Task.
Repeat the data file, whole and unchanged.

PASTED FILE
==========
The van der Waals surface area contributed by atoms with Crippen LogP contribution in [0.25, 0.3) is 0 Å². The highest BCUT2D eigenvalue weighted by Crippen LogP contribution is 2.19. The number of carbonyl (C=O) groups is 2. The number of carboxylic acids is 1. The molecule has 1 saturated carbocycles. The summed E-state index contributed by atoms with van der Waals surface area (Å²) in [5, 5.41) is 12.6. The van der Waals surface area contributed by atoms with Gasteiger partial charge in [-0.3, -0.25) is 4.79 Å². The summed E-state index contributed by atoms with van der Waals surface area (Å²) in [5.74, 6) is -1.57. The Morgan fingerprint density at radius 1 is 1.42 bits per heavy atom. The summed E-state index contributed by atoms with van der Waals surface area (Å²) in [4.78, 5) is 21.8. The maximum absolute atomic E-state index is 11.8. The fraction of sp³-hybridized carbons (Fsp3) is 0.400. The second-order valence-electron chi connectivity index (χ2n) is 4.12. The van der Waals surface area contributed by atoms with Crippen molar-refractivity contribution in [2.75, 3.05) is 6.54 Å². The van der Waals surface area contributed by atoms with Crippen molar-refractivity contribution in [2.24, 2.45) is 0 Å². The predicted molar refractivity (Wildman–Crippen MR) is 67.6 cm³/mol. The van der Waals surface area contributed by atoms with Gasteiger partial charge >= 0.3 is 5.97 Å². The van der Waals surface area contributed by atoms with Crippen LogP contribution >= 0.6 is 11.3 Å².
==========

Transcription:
The van der Waals surface area contributed by atoms with Crippen LogP contribution in [0.25, 0.3) is 0 Å². The highest BCUT2D eigenvalue weighted by Crippen LogP contribution is 2.19. The number of carbonyl (C=O) groups is 2. The number of carboxylic acids is 1. The molecule has 1 saturated carbocycles. The summed E-state index contributed by atoms with van der Waals surface area (Å²) in [5, 5.41) is 12.6. The van der Waals surface area contributed by atoms with Gasteiger partial charge in [-0.3, -0.25) is 4.79 Å². The summed E-state index contributed by atoms with van der Waals surface area (Å²) in [5.74, 6) is -1.57. The Morgan fingerprint density at radius 1 is 1.42 bits per heavy atom. The summed E-state index contributed by atoms with van der Waals surface area (Å²) in [4.78, 5) is 21.8. The maximum absolute atomic E-state index is 11.8. The fraction of sp³-hybridized carbons (Fsp3) is 0.400. The second-order valence-electron chi connectivity index (χ2n) is 4.12. The van der Waals surface area contributed by atoms with Crippen molar-refractivity contribution in [2.75, 3.05) is 6.54 Å². The van der Waals surface area contributed by atoms with Crippen molar-refractivity contribution in [2.24, 2.45) is 0 Å². The predicted molar refractivity (Wildman–Crippen MR) is 67.6 cm³/mol. The van der Waals surface area contributed by atoms with Gasteiger partial charge >= 0.3 is 5.97 Å². The van der Waals surface area contributed by atoms with Crippen LogP contribution >= 0.6 is 11.3 Å².